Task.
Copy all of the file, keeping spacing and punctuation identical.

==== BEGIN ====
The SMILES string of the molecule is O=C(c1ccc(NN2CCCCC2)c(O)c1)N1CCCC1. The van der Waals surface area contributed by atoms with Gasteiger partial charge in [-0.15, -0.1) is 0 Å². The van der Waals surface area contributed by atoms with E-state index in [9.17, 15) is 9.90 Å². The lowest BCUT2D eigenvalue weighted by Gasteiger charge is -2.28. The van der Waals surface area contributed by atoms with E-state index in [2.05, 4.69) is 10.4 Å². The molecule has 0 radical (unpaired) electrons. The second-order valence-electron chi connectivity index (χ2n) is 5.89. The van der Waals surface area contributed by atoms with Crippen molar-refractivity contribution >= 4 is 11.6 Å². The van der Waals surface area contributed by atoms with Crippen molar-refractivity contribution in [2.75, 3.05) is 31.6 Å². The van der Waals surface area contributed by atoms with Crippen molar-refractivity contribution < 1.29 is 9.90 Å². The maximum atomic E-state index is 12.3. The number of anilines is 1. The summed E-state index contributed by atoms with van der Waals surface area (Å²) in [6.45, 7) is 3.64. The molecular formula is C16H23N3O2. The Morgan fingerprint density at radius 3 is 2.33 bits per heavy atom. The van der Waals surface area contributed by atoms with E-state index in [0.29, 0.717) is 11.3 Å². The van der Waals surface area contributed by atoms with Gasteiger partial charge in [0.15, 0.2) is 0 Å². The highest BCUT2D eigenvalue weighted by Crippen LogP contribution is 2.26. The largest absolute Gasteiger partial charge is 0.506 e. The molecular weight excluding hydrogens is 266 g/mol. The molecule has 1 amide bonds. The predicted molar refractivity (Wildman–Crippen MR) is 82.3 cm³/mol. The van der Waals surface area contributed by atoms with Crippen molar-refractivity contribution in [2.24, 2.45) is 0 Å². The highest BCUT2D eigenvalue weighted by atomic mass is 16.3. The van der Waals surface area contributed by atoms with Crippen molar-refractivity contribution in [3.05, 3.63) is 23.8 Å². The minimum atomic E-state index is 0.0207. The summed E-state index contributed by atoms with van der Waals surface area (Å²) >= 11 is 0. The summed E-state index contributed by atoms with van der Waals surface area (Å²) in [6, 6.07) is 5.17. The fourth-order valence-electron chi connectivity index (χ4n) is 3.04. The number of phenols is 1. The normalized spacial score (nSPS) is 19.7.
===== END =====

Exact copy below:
The SMILES string of the molecule is O=C(c1ccc(NN2CCCCC2)c(O)c1)N1CCCC1. The van der Waals surface area contributed by atoms with Gasteiger partial charge in [-0.15, -0.1) is 0 Å². The van der Waals surface area contributed by atoms with E-state index in [9.17, 15) is 9.90 Å². The lowest BCUT2D eigenvalue weighted by Gasteiger charge is -2.28. The van der Waals surface area contributed by atoms with E-state index in [2.05, 4.69) is 10.4 Å². The molecule has 0 radical (unpaired) electrons. The second-order valence-electron chi connectivity index (χ2n) is 5.89. The van der Waals surface area contributed by atoms with Crippen molar-refractivity contribution >= 4 is 11.6 Å². The van der Waals surface area contributed by atoms with Crippen molar-refractivity contribution in [2.75, 3.05) is 31.6 Å². The van der Waals surface area contributed by atoms with Crippen molar-refractivity contribution < 1.29 is 9.90 Å². The maximum atomic E-state index is 12.3. The number of anilines is 1. The summed E-state index contributed by atoms with van der Waals surface area (Å²) in [6.45, 7) is 3.64. The molecular formula is C16H23N3O2. The Morgan fingerprint density at radius 3 is 2.33 bits per heavy atom. The van der Waals surface area contributed by atoms with E-state index in [0.29, 0.717) is 11.3 Å². The van der Waals surface area contributed by atoms with Gasteiger partial charge in [0.15, 0.2) is 0 Å². The highest BCUT2D eigenvalue weighted by Crippen LogP contribution is 2.26. The largest absolute Gasteiger partial charge is 0.506 e. The molecular weight excluding hydrogens is 266 g/mol. The molecule has 1 amide bonds. The predicted molar refractivity (Wildman–Crippen MR) is 82.3 cm³/mol. The van der Waals surface area contributed by atoms with Crippen molar-refractivity contribution in [2.24, 2.45) is 0 Å². The highest BCUT2D eigenvalue weighted by atomic mass is 16.3. The van der Waals surface area contributed by atoms with Crippen molar-refractivity contribution in [3.05, 3.63) is 23.8 Å². The minimum atomic E-state index is 0.0207. The summed E-state index contributed by atoms with van der Waals surface area (Å²) >= 11 is 0. The summed E-state index contributed by atoms with van der Waals surface area (Å²) in [6, 6.07) is 5.17. The fourth-order valence-electron chi connectivity index (χ4n) is 3.04. The number of phenols is 1. The normalized spacial score (nSPS) is 19.7.